If you believe, as I do, that the magician’s powers are real, and that Fritz was turned temporarily into a duck, might the magician have turned to other forms of trickery in the past to try to teach Fritz a lesson (or simply enact his revenge?)

Gasazi would have first simply propelled Fritz out of his garden to get rid of him, not bothering to change his shape. He would have sent Fritz to stand near a fisherman in The Wreck of Zephyr, then into a forest with a boy in The Mysteries of Harris Burdick, then perhaps to Niagara Falls in Queen of the Falls.  But Fritz, we know, is a tricky terrier. He would have found his way back to Abdulaszi’s world, drawn to whatever mysteries laid within his garden. Gasazi would have gotten more frustrated and turned to greater measures of retaliation. He would have changed Fritz into a dog pull-toy (Jumanji), a dog hood ornament (Just a Dream), a kid’s crayon drawing of Fritz (Bad Day at Riverbend), and propelled him inside a tiny toy sports car (Zathura). Finally, at his wit’s end, Gasazi would have turned Fritz into a totally different animal that did not resemble Fritz the dog in any physical way: a duck.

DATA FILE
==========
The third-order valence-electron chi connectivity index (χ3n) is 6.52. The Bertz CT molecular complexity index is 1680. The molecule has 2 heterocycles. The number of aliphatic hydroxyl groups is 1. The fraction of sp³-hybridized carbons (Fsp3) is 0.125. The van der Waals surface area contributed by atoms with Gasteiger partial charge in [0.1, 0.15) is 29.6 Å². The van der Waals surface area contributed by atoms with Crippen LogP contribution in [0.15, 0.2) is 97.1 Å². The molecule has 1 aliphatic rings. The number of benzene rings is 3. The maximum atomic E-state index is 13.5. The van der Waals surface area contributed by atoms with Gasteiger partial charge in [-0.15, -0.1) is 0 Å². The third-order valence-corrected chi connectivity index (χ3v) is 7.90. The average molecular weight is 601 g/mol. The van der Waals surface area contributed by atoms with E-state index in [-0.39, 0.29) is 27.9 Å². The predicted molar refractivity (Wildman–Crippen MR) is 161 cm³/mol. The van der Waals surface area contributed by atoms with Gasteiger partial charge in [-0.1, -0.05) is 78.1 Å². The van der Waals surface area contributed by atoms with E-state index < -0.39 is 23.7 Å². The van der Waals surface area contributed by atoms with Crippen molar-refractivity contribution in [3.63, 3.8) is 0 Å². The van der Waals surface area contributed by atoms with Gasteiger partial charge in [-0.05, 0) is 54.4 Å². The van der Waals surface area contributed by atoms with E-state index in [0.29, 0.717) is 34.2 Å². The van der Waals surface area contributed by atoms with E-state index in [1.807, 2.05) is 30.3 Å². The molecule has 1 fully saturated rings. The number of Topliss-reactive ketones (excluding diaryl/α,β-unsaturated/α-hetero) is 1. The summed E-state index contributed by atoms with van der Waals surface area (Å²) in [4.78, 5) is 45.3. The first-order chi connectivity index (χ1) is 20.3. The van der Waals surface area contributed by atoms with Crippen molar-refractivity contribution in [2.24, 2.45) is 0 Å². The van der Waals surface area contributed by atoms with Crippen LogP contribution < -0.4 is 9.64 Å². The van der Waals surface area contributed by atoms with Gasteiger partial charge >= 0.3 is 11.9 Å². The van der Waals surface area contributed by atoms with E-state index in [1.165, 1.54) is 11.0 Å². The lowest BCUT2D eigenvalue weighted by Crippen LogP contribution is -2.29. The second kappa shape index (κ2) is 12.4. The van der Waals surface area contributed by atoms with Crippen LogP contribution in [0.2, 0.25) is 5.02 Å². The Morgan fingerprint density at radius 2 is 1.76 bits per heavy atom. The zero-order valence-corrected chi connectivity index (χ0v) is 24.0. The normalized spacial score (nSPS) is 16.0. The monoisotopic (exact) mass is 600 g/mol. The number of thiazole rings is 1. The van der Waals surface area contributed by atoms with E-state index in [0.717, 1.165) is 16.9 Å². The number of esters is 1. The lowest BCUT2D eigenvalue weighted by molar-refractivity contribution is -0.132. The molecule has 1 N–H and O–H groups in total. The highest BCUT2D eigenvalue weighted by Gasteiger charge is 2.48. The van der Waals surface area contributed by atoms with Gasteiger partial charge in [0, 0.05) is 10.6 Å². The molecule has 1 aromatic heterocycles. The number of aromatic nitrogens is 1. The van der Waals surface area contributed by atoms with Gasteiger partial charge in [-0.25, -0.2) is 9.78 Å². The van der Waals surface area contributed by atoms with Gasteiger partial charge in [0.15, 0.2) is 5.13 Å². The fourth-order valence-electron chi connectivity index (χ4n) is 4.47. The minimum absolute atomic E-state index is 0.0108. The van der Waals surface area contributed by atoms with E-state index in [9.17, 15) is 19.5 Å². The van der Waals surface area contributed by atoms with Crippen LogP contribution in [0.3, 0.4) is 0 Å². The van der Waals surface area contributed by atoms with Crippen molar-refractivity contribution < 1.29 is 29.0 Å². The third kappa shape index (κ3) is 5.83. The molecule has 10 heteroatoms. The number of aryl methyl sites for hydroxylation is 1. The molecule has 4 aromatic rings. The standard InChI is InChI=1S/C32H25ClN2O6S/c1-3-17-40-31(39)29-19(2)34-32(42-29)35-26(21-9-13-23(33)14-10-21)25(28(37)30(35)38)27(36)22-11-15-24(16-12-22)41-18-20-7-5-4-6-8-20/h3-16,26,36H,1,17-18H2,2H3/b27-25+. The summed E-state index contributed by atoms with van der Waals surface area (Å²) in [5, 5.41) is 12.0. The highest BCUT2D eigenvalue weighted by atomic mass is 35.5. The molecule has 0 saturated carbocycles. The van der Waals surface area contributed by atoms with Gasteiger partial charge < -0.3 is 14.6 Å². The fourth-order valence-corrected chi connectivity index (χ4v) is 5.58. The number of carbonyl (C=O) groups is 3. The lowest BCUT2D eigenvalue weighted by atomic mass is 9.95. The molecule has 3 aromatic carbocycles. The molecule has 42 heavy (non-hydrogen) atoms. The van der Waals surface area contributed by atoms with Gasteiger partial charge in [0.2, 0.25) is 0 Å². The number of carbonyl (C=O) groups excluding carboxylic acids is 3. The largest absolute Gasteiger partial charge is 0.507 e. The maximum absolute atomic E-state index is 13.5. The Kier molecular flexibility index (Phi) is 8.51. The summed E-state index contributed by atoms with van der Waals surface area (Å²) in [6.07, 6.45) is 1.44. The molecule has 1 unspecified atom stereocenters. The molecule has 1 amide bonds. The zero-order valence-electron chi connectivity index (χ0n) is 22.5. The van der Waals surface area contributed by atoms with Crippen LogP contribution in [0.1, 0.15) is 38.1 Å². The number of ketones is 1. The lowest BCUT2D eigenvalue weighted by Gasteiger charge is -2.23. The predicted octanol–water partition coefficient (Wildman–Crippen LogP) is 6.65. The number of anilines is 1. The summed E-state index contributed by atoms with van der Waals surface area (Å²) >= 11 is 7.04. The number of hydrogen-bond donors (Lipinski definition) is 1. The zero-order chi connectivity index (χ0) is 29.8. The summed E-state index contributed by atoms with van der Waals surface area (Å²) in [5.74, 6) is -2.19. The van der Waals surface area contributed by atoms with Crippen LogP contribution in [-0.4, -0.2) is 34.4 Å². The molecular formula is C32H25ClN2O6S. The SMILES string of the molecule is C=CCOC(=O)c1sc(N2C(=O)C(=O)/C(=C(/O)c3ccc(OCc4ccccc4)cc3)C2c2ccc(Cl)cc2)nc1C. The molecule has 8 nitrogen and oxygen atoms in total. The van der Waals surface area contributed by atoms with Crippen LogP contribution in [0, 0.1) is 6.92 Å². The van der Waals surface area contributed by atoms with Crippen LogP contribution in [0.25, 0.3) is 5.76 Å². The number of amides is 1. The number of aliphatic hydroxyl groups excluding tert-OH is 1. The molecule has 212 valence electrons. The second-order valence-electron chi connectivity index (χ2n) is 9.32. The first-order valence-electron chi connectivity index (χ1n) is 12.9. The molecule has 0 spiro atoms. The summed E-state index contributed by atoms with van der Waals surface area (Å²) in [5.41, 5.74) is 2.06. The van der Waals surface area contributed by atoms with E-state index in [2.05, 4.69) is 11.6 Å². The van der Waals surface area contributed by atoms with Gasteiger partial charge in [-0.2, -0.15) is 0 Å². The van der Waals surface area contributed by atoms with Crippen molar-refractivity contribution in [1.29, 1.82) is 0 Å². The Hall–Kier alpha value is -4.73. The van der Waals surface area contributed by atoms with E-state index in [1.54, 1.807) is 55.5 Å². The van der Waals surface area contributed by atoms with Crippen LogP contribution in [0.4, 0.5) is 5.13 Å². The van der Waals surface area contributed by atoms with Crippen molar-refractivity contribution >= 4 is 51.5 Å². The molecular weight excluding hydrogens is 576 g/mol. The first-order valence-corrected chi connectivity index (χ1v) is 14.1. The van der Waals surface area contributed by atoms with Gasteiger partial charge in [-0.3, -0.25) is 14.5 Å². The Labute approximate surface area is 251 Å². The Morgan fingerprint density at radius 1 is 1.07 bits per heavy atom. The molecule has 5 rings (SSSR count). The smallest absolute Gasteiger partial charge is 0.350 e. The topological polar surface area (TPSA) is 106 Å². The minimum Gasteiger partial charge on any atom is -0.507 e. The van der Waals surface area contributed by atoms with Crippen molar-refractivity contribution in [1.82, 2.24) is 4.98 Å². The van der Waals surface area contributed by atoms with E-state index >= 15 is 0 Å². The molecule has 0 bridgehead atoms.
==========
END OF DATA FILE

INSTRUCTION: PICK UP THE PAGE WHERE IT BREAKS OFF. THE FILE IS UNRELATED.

Though the timing of when Gasazi turns Fritz into his various forms (dog in other worlds first, dog as various dog-shaped objects second, dog as duck last) does not align with the order in which Van Allsburg published his books, the theory can still hold. The timing between different worlds would vary, would it not?

If you need one last reason to believe, look no further than Van Allsburg himself. “The inclination to believe in the fantastic may strike some as a failure in logic, or gullibility,” he says, “but it’s really a gift. A world that might have Bigfoot and the Loch Ness Monster is clearly superior to one that definitely does not.”

A world that has a time-traveling, shape-shifting bull terrier is superior to one that does not. And, if nothing else, a world that has eighteen Van Allsburg books ready to find Fritz in is a world I’m glad definitely exists.